novel is a remarkable debut. Set on what was the wild frontier of New England in August and October 1689, the story concerns Cold Marsh, a small community of Puritans under the sway of Isaiah Bellringer, a fanatical 'hell-fire and damnation' preacher. Bellringer is growing old, but his sway over the colony remains strong. His chosen successor is Edwin, an intelligent young man betrothed to the lovely Ruth. Scenes in which the couple go courting through the village - being careful to walk four feet apart - are telling. This is a society in which any physical contact between the sexes provides the Devil with an opportunity to instigate lustful deeds.
When the novel begins he Devil is also believed to be more active than usual around Cold Marsh - two young women have recently disappeared. One has been found dead from no obvious cause. The other has seemingly vanished forever. It is the villagers' response to the third disappearance that forms the central part of the novel, when three parties of men set out to search the wilderness to the north and west. Each party finds evidence not of a Satanic abduction, but of their community's own bleak heritage and even bleaker destiny.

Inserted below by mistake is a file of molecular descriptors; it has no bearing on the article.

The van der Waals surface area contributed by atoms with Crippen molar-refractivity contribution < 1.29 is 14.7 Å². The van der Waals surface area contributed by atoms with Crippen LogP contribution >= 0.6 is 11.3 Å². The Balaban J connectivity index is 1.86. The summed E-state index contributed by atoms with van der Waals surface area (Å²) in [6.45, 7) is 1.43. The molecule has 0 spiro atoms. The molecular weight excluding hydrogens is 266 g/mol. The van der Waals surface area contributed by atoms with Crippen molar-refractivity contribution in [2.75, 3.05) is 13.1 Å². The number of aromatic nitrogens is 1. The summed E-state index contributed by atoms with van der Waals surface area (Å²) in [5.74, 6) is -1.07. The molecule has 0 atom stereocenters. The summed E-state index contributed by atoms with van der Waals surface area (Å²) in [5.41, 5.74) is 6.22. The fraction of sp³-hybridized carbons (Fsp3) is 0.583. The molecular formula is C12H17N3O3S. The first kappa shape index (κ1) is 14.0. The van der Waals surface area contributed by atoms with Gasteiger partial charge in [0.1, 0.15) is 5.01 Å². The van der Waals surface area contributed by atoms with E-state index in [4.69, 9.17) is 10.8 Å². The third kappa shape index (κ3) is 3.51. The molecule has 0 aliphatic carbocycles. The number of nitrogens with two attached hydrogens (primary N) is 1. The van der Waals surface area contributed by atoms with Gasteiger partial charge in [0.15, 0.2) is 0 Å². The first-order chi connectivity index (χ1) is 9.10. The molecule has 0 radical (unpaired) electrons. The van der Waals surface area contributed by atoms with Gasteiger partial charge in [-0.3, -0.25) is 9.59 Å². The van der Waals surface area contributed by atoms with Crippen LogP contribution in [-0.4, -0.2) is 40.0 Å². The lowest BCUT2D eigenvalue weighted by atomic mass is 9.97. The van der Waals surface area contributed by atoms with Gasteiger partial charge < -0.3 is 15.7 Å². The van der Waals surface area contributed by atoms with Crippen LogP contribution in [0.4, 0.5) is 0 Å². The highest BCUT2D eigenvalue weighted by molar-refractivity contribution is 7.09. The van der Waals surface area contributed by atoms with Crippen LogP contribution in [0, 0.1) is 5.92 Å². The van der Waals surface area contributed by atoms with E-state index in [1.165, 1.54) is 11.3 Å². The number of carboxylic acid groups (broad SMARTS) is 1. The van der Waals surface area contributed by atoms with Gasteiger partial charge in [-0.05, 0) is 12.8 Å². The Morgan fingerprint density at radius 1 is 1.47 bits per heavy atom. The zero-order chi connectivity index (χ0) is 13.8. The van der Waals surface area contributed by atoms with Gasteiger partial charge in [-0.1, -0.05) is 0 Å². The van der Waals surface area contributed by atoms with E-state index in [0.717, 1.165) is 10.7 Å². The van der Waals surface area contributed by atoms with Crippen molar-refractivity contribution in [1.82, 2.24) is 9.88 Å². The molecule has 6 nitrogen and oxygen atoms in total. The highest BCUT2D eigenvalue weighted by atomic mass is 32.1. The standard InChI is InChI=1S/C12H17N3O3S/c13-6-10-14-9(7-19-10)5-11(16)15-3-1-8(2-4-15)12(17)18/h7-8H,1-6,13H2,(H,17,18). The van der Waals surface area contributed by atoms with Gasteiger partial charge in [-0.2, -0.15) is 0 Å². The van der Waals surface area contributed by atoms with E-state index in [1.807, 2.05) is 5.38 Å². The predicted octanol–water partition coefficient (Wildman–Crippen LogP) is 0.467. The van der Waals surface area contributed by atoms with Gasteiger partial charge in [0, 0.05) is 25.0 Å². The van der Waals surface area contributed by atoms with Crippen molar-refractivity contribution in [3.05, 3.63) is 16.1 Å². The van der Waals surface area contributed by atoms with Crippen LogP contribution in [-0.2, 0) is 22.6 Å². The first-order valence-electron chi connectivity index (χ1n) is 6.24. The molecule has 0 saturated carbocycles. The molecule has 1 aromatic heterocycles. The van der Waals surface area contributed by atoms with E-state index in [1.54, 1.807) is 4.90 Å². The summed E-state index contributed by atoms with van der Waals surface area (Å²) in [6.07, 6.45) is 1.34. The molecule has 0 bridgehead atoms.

The Devil is the one character who never quite appears, but is always just offstage. Daniel Mills brilliantly evokes the way in which supposedly rational adults can be absolutely possessed by the notion of personal evil, fixated on the need to obey God's will, and yet still behave - individually and socially - in vile ways. Nathaniel Hawthorne is the great (acknowledged) influence, and an extract from 'The Minister's Black Veil' serves as a preface.
In the case of Cold Marsh, collective guilt lies heavy on the older generation because a pre-emptive attack launched on a peaceful native village years before. Parallels with modern American foreign policy are there if you want to see them. The guilt lies especially heavy on William, Edwin's father, an old Roundhead officer who led the onslaught proscribed by Bellringer. William is perhaps the most 'modern' character in the novel. But I surprised to find that, while to know all is not to forgive all, it can take you a lot of the way. Even Bellringer - the village's dark Calvinist heart - is not unsympathetic.
I won't give away too much of the plot. Suffice to say that all the various ingredients of New England Puritanism - lust, violence, superstition, piety and madness - converge to produce some sense of closure. If you're looking for a truly happy ending, look elsewhere. This is not a conventional horror novel, or a conventional historical novel for that matter. But it is a powerful story, remarkably well told, and makes for a compelling read on a cold winter's evening. Oh, and it is a ghost story.